Ultimately, Theetge and four of her seven siblings chose careers in law enforcement. Three joined her as part of the Cincinnati Police Department and one went rogue by joining the Hamilton County Sheriff's Office.

Multiple generations of Theetge's family have decided to go into law enforcement. (Provided: Cincinnati Police Department)
Multiple generations of Theetge's family have decided to go into law enforcement. (Photo: Courtesy of the Cincinnati Police Department)

“We all have the sense that we are public servants. We all share this vision of making the City of Cincinnati the safest place for people to work and to raise their families,” she said. “It's very important to us; we were born and raised in Cincinnati.”

But Theetge was the last to sign up to put on a uniform. After graduating from Walnut Hills High School, Theetge decided she wanted to get married and start a family. She and her husband, Bob, raised four children before she signed up for the CPD entrance exam at 29 years old.

Theetge credits her “extremely supportive husband” with helping her get to where she is today.

Of the five crime-fighting siblings, just Theetge and her sister, Joyce, an officer in District Five, remain on the police force. The others have all retired or moved on to other careers. They all live in Cincinnati, though.

“It's kind of nice to be able to tell them, ‘I made it, guys. I did exactly what I set out to do 30-plus years ago,’” she said. “They’re all extremely, extremely proud and extremely supportive of whatever this next chapter brings for me.”

Theetge hopes to be an example – not just for women and police officers, but really anyone who has a professional goal they want to accomplish.

“I hope that I can help people recognize that any opportunity they hope to attain is achievable if they just work hard and go for it,” she said.

Today, Theetge’s children are all grown. In fact, one of her sons went into the family line of business; Tony Theetge is a sergeant with the Boone County Sheriff’s Office in Northern Kentucky. Theetge’s nephew, Luke, is a sergeant under her command at CPD.

Now a grandmother of eight, Theetge said she feels “extremely fortunate” that all of her children and grandchildren still live close by in the greater Cincinnati region.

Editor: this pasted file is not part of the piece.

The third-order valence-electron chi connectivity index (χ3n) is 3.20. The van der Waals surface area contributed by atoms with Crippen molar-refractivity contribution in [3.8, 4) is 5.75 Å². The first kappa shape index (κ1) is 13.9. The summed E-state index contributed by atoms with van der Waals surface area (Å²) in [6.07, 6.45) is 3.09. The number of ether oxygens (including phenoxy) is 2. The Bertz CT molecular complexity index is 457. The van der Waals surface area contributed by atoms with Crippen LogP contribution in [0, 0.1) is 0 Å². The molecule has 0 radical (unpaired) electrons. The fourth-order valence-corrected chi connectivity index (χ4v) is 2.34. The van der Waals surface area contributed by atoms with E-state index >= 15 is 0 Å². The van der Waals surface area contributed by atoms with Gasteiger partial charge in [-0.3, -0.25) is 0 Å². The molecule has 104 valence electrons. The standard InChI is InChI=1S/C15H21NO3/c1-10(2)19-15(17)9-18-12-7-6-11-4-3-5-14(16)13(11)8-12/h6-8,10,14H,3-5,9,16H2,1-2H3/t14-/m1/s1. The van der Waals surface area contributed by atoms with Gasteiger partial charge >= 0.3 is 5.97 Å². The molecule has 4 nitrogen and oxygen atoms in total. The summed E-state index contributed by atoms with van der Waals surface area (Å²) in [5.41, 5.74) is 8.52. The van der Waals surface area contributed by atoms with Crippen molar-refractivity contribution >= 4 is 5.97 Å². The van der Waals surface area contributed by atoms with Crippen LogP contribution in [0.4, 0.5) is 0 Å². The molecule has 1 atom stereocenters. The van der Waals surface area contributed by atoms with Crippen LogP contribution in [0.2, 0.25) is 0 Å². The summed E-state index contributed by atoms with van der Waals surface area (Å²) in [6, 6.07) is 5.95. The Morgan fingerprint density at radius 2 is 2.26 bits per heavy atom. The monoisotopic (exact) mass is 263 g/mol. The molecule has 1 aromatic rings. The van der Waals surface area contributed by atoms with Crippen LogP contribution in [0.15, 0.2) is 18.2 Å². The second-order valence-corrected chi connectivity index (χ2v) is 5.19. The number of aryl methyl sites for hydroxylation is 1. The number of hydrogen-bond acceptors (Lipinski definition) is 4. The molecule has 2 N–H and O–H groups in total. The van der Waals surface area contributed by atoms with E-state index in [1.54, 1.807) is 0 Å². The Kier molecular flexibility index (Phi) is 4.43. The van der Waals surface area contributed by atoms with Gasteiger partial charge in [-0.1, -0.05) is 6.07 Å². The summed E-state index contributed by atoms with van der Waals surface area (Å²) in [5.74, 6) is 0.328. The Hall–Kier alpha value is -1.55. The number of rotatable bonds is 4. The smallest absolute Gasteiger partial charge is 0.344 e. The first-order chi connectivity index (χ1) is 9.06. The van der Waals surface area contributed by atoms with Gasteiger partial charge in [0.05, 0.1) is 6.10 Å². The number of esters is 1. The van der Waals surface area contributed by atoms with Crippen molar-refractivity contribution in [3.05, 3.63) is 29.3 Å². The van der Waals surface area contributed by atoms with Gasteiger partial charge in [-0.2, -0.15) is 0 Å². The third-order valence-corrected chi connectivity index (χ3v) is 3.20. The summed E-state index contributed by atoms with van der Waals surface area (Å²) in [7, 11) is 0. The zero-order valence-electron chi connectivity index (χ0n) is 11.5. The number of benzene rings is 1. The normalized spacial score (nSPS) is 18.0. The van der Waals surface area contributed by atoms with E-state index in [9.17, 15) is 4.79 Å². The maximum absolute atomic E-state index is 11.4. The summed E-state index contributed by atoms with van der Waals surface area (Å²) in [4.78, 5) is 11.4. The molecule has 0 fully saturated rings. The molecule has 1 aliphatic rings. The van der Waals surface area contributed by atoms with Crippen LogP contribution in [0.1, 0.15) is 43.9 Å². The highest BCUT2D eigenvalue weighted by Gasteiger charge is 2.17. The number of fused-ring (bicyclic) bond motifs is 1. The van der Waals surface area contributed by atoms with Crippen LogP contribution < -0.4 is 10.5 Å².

“Cincinnati is home,” she said. “This is where our roots are and this is where my family lives.”

What's next for Theetge and CPD?

Before he took office in early January, Mayor Aftab Pureval spoke about the importance of conducting a national search for Cincinnati’s next police chief. It is crucial to the city’s growth that it has the “best person for the job,” regardless of where they’re from, the mayor said.

The city plans to move quickly with the search process, including hiring a recruiting firm by early March.

The city will spend the spring gathering feedback from residents and community stakeholders on the qualities they want in the next permanent chief. Curp said Isaac and Iris Roley, a longtime community activist with roots in the Collaborative Agreement process, would be involved and help advise the city manager.

Interim Police Chief Theetge talks with residents of a Cincinnati neighborhood. (Provided: Cincinnati Police Department)
Interim Police Chief Theetge talks with residents of a Cincinnati neighborhood. (Photo: Courtesy of the Cincinnati Police Department)

In June, the city plans to start the recruitment process, then interview preferred candidates in July and August.

Both Curp and Pureval said there’s no preferred candidate at this point and that they want the best candidate for the job. The city is also looking to onboard a permanent city manager, who is responsible for selecting the police chief.

While she didn’t want to comment on whether she plans to apply, Theetge said she sees value in having leadership that has walked in the shoes of the people they’re leading.

Theetge often tells anyone who will listen that the Cincinnati Police Department is an “extremely unique department” in part because of the experiences they’ve gone through over the past 20-plus years. Those experiences have set the department up to be “very innovative, very groundbreaking” in how law enforcement agencies should police their communities, she said.

“I've experienced that for the last 20 years, from the civil unrest in ‘01, the (Department of Justice) monitoring, the Collaborative Agreement – I've been a part of all of that,” Theetge said. 

“The rank-and-file know that whatever I am asking them to do, that I’ve been asked to do the same thing throughout my career,” she added. “I'm not bringing a mindset or anything from some other city. I'm bringing the mindset of what this department has been through and how I hope to keep moving it forward.”

For Theetge, the “interim” title is something she’s cognizant of in terms of what that may mean administratively. But from an operational perspective, she has to make decisions as if that title isn’t there.

“When things go right, people aren't going to say ‘well, it went right because she's an interim’ or if something happens that doesn't go right, nobody's going to say, ‘well, it's okay because she's an interim.’ They're just gonna say she's the chief and she should respond to an incident or something in the same way that a chief without ‘interim’ in their title would.”